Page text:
U.S. interest rates fell further in the fourth quarter and the Treasury yield curve continued to flatten.  The 10-year Treasury ended the year at 2.17%, down from 3.04% at the end of 2013.   The Barclays Aggregate Index returned 1.8% in the quarter and 6.0% for the year.  Municipals did particularly well, returning 1.4% in the quarter and 9.1% for the year.  Municipals have been benefiting from strong demand, improving financial strength of issuers and constrained supply.   High yield bonds, with an estimated 20% tied to the energy sector, performed poorly in the quarter.  The Credit Suisse High Yield Bond Index lost 1.6% in the quarter and ended the year up only 1.9%.

 

Changing Expectations

As we think about what financial markets might do in 2015 and beyond, it is useful to look at some of the predictions made over the last few years that have not come to pass.  For example, many predicted that the Fed’s large expansion of the money supply through its successive Quantitative Easing (QE) programs would devalue the dollar and significantly increase inflation.  There was also general agreement among forecasters throughout much of the last decade that high growth in emerging markets would continue and therefore oil and commodity prices would continue to rise.   Finally, there was the widely held view at the end of 2013 that interest rates would rise in 2014, with the Fed tapering and eventually ending its last QE.  The charts below show what has happened to some key statistics from January 2008 to January 23, 2015.

 

 

As these charts show, inflation was at its highest point in 2008 and has been falling since then.  The dollar was at its lowest for the period in 2008 and, at the end of 2014, surpassed its peak for the period.   The 10-year Treasury rate has fallen from a high of 4.72% and is currently not far from its low for the period of 1.43%.  Oil prices have fallen from a high of $145.29 in 2008 and, now at $45, are closer to their 7-year low of $31.41 – also in 2008.  Oil prices plunged almost 50% in 2014 and have fallen further since the end of the year.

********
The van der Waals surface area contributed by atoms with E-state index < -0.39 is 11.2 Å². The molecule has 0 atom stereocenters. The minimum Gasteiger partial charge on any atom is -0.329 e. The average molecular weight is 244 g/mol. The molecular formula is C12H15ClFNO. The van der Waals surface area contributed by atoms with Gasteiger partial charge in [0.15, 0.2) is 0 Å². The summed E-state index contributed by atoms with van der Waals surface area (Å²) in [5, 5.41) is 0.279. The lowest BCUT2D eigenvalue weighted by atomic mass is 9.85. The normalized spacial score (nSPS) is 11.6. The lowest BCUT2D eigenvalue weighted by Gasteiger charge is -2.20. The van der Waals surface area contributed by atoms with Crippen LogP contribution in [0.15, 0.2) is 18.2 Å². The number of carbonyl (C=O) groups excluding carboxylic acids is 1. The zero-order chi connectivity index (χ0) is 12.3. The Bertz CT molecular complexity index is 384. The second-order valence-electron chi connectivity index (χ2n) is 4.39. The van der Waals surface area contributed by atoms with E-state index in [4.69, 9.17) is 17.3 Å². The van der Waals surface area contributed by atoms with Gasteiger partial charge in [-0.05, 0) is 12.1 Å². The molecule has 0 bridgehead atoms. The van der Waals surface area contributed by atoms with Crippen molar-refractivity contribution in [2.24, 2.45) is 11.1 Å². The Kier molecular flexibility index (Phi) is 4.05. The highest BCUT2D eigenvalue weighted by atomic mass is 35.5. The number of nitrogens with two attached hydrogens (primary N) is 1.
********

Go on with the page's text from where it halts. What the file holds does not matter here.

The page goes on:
Investors often focus more on geopolitical events and potential Federal Reserve moves rather than economic growth rates around the world, but the recent changes in global growth expectations explain a lot about why the above-mentioned predictions did not materialize.  Over the last several years, U.S. growth has steadily improved.  GDP is significantly higher than in 2008 and has grown every year since 2009 (contrary to a few predictions of a “double dip” or fall back into recession.) The effectiveness of quantitative easing in stimulating economic growth is still up for debate.  But growth in the Eurozone, which has had no QE, has been very poor and, after starting to improve early last year, actually worsened in the summer.  (The Eurozone’s policy makers finally responded to the weak growth, initiating their own QE mid-January.)  Japan, which announced its quantitative easing policy late in 2012, has yet to see its economy pick up.  In the largest emerging markets, growth has slowed significantly over the last few years.